Cyril Dion and Ed Yong address themes of biodiversity at Three Books

Sept. 25, 2022, 9:46 p.m.

As a kid, Elizabeth Hadly was always outside. Digging holes or climbing trees, she has always been “curious about the natural world.”

Years later, that deep curiosity about the environment led Hadly, now a biology professor in the new Doerr School of Sustainability and faculty director of the Jasper Ridge Biological Preserve to become the faculty member selected to choose the theme of the annual Three Books program: biodiversity.

This year’s selections were Lulu Miller’s book “Why Fish Don’t Exist,” Ed Yong’s book “Immense World” and Cyril Dion’s film “Animal,” works that Hadly said captured the “bewildering, magnificent, enthusiastic array of life on the planet.”

Friday’s event during New Student Orientation (NSO), where Yong and Dion joined Hadley in sharing their motivations and takeaways from their works with the Class of 2026, marked the latest in a tradition that dates back to 2004 when the Three Books program was launched. The program aims to create a shared intellectual experience for incoming frosh and transfer students.

Miller was unable to join the others in discussion and will instead speak to students in October as part of the first-year Civic, Liberal and Global Education curriculum.

The works emphasize the dynamic nature of biodiversity and its relationship to time and humanity, the speakers said. 

“Immense World” explores the idea that by changing the environment, humans not only directly harm animals, but influence the unique and unseen ways they sense the world. “Why Fish Don’t Exist” is a book about Miller’s own life and the life of David Starr Jordan, a fish taxonomist who was also Stanford’s first president and a eugenicist. The film “Animal” documents the journey of teenagers Vipulan Puvaneswaran and Bella Lack in understanding the ecological crises caused by humans’ direct impacts to biodiversity. 

Yong, a staff writer at The Atlantic, said he had a childhood that involved an encyclopedic fascination with animals which led to his later career as a scientific journalist. His book delves into the idea of the umwelt, a German word for the way different animals uniquely experience and perceive the world,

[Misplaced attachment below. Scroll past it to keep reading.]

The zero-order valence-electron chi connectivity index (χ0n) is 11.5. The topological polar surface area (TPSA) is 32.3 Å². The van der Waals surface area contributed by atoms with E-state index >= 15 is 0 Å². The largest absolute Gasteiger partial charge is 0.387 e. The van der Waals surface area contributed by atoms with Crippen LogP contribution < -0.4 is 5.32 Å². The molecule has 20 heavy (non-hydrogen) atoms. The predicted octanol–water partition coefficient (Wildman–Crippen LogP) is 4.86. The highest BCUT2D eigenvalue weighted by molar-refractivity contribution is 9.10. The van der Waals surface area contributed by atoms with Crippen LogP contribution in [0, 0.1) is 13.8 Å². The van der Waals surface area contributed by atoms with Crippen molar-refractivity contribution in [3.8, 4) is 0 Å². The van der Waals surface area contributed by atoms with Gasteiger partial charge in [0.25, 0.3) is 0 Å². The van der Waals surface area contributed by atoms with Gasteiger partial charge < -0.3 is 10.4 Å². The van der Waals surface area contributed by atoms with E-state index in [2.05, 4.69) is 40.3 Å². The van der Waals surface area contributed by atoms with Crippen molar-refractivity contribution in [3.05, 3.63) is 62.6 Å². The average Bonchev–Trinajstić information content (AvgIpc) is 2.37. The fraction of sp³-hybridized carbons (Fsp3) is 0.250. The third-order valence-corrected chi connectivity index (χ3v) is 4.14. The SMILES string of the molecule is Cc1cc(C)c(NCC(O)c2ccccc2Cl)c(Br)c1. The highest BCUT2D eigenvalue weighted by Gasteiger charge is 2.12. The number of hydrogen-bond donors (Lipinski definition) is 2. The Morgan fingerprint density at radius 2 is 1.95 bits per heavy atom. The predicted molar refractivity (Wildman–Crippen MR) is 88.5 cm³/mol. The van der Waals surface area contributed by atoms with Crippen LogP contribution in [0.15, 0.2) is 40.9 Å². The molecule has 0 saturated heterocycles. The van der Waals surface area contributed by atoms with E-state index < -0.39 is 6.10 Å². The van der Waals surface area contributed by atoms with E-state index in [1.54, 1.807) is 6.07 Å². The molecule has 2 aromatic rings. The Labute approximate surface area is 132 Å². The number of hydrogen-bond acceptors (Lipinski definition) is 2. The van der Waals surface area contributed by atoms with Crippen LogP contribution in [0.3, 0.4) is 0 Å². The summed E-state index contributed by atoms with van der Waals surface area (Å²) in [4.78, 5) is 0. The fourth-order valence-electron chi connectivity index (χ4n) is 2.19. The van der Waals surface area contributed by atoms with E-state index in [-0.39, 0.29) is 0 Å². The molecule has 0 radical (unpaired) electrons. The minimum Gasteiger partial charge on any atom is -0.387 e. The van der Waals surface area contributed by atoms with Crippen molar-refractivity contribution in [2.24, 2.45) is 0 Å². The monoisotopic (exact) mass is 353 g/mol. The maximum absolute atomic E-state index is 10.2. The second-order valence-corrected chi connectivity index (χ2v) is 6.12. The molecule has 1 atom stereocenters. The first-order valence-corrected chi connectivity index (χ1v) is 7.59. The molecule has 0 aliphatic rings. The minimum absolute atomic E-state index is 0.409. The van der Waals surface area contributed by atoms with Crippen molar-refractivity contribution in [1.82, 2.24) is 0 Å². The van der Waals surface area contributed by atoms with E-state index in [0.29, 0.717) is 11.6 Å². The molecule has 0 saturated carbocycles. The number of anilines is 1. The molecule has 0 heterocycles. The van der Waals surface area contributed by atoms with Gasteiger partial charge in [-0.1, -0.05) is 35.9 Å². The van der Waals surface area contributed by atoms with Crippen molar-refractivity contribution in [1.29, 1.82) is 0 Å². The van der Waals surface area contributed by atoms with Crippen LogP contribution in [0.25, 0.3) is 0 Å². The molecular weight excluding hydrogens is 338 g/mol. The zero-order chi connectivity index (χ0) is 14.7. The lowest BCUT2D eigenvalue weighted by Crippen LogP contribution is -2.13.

“I think [the umwelt] is a very humbling idea,” Yong said. “The reason I care about this to write a whole book about this is that I think it gives a sense of joy and curiosity and empathy about the entirety of the animal kingdom. As many species there are, there are new ways of experiencing the world that are different to us. Every time one of those species disappears, we lose a way of understanding the world.”

These sentiments were shared by Isaiah Davies ’26 who attended the NSO event.

“I think Yong’s book definitely changed my perspective about the outside world,” Davies said. “The day before I flew out here, I was sitting in my backyard, looking up at the stars, and I remembered from the book how he was talking about the noise pollution from planes. I guess it has made me a little bit more in tune to these sorts of impacts on the outdoors.”

Dion said he was inspired to create the new movie after feeling the “despair” of other young activists while attending global climate strikes, in order to shape new solutions to the climate crises away from the typical discourse over electric cars or decarbonization. 

“To me, the core problems of the ecological crisis is the fact that at some point, we started to live in a narrative where the living world around us is a field of resources that we can exploit to make economical growth and to have new objects, new iPads and iPhones and cars and factories,” Dion said. “As long as we look at the world this way, without understanding that we are living creatures inside living ecosystems, and we are all interdependent, we will never solve any part of this crisis.”

The film centers on two activists who, at 18 years old, are the same age as many incoming students. 

The youth of the activists also stood out to Hadly, who said the film made her “reminisce about losing my own innocence about the world.”

Before the event, Hadly told The Daily she hopes that this year’s program will encourage more students to think about the distinct ways they can contribute to solving global critical issues and better contextualize themselves in the world. With the topic choice, she also wants to impress the significance of biodiversity.

“Biodiversity is better, in my opinion, than every museum in the world,” Hadly said. “It’s more valuable than the Mona Lisa, which we could technically reproduce. We will never reproduce a wild ecosystem, no matter how much we think we know about how to do things.”

Caroline Chen '26 is a staff writer for the University Desk. Contact news 'at' stanforddaily.com.

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